Pressure canner tune-up tips

canning tomatoes

If you’re harvesting your first cut of beans, tomatoes or other vegetables and fruits from your garden and want to preserve them, get your pressure canner out and make sure it’s in working order before you can.

Pressure canning is the only safe method of home canning, according to Ohio State University Extension, as botulism is a risk with water bath canning.

Related: Preserving food with boiling water canning and pressure canning

Make sure your pressure canner is ready for canning with these tune-up tips.

1. Read the manual

Read the directions that came with your pressure canner.

Every pressure canner is built differently, so if you have the manual, or can request a copy of one from the manufacturer, read it. If you’re new to pressure canning, this will help to give you an overview of how to use your pressure canner.

2. Check the gauge

The dial gauge on a pressure canner tells you the accurate pounds per square inch (psi) of your canner when it is in use, so it needs to be accurate. Have your pressure canner’s gauge checked out every year before you can. Talk to your county Extension office to find out how.

However, if you have a weighted gauge, you don’t need to have it tested. Read more from the University of Minnesota Extension.

3. Jars, bands and lids

You can reuse some canning supplies, but there are other supplies that can only be used once.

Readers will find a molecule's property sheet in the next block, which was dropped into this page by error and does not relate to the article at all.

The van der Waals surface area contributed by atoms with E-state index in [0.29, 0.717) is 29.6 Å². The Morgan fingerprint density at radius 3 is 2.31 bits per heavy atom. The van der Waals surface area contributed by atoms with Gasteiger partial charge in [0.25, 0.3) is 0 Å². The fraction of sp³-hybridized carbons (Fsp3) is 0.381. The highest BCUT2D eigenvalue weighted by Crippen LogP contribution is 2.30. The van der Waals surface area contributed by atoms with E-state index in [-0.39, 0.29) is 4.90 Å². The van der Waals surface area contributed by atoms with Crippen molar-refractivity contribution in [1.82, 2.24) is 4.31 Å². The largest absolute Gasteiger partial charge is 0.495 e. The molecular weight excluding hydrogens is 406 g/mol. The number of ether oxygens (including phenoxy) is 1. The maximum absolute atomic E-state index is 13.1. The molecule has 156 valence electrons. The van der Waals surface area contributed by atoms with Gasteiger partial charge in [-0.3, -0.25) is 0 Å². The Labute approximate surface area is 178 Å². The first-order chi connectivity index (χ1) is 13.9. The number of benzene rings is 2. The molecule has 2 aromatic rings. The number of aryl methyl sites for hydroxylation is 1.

Jars can be reused.

Bands can be reused as long as they aren’t rusted, dented or damaged.

Lids can only be used once.

4. Check your altitude

Water boils at different temperatures and times at different altitudes. For locations higher than 1,000 feet above sea level, water boils at a lower temperature, so specific directions for higher altitude pressure canning must be followed.

Determine at which altitude you live, then follow directions for pressure canning at that altitude.

Visit the U.S. Geological Survey’s Geographic Names Information System and input your location’s name, state and county to find out your elevation.

Montana State University Extension explains that for weighted gauge canners, you must use 15 lbs. Of pressure for all altitudes above 1,000 feet.

For dial gauge canners, use the following pressures for these altitude ranges:

  • 0-2000 feet above sea level: 11 lbs.
  • 2001-4000 feet above sea level: 12 lbs.
  • 4001-6000 feet above sea level: 13 lbs.
  • 6001-8000 feet above sea level: 14 lbs.

Sources: Ohio State University Extension, University of Minnesota Extension, Montana State University Extension, National Center for Home Food Preservation

Do you have any other pressure canner prep tips? Share them in the comments below!

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